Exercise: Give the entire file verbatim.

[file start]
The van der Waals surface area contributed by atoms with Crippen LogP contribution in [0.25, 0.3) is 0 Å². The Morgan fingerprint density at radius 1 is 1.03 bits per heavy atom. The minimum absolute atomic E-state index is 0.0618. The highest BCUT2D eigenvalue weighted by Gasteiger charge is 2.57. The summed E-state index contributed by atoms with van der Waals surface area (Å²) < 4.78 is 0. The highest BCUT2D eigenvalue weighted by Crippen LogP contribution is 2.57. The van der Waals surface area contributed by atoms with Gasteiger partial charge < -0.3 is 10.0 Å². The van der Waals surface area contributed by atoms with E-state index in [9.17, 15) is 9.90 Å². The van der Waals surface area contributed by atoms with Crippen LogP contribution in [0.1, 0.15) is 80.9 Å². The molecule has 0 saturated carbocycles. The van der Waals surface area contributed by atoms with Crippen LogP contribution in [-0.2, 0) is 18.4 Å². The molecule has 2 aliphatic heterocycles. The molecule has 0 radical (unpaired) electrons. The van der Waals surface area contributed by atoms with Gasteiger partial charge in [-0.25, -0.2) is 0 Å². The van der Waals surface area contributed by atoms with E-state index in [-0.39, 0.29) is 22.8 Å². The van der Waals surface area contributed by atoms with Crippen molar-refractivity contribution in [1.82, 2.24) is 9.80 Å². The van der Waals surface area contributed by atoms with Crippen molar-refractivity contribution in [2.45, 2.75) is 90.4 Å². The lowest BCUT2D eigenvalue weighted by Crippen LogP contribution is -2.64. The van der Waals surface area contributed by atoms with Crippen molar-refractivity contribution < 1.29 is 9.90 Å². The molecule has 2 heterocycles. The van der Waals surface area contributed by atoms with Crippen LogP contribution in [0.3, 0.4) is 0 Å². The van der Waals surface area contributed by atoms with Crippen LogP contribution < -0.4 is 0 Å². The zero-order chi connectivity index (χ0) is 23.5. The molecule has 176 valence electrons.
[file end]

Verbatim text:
The van der Waals surface area contributed by atoms with Crippen LogP contribution in [0.25, 0.3) is 0 Å². The Morgan fingerprint density at radius 1 is 1.03 bits per heavy atom. The minimum absolute atomic E-state index is 0.0618. The highest BCUT2D eigenvalue weighted by Gasteiger charge is 2.57. The summed E-state index contributed by atoms with van der Waals surface area (Å²) < 4.78 is 0. The highest BCUT2D eigenvalue weighted by Crippen LogP contribution is 2.57. The van der Waals surface area contributed by atoms with Gasteiger partial charge < -0.3 is 10.0 Å². The van der Waals surface area contributed by atoms with E-state index in [9.17, 15) is 9.90 Å². The van der Waals surface area contributed by atoms with Crippen LogP contribution in [0.1, 0.15) is 80.9 Å². The molecule has 0 saturated carbocycles. The van der Waals surface area contributed by atoms with Crippen LogP contribution in [-0.2, 0) is 18.4 Å². The molecule has 2 aliphatic heterocycles. The molecule has 0 radical (unpaired) electrons. The van der Waals surface area contributed by atoms with Gasteiger partial charge in [-0.25, -0.2) is 0 Å². The van der Waals surface area contributed by atoms with E-state index in [-0.39, 0.29) is 22.8 Å². The van der Waals surface area contributed by atoms with Crippen molar-refractivity contribution in [1.82, 2.24) is 9.80 Å². The van der Waals surface area contributed by atoms with Crippen molar-refractivity contribution in [2.45, 2.75) is 90.4 Å². The lowest BCUT2D eigenvalue weighted by Crippen LogP contribution is -2.64. The van der Waals surface area contributed by atoms with Crippen molar-refractivity contribution < 1.29 is 9.90 Å². The molecule has 2 heterocycles. The van der Waals surface area contributed by atoms with Crippen LogP contribution in [0.3, 0.4) is 0 Å². The van der Waals surface area contributed by atoms with Crippen LogP contribution < -0.4 is 0 Å². The zero-order chi connectivity index (χ0) is 23.5. The molecule has 176 valence electrons.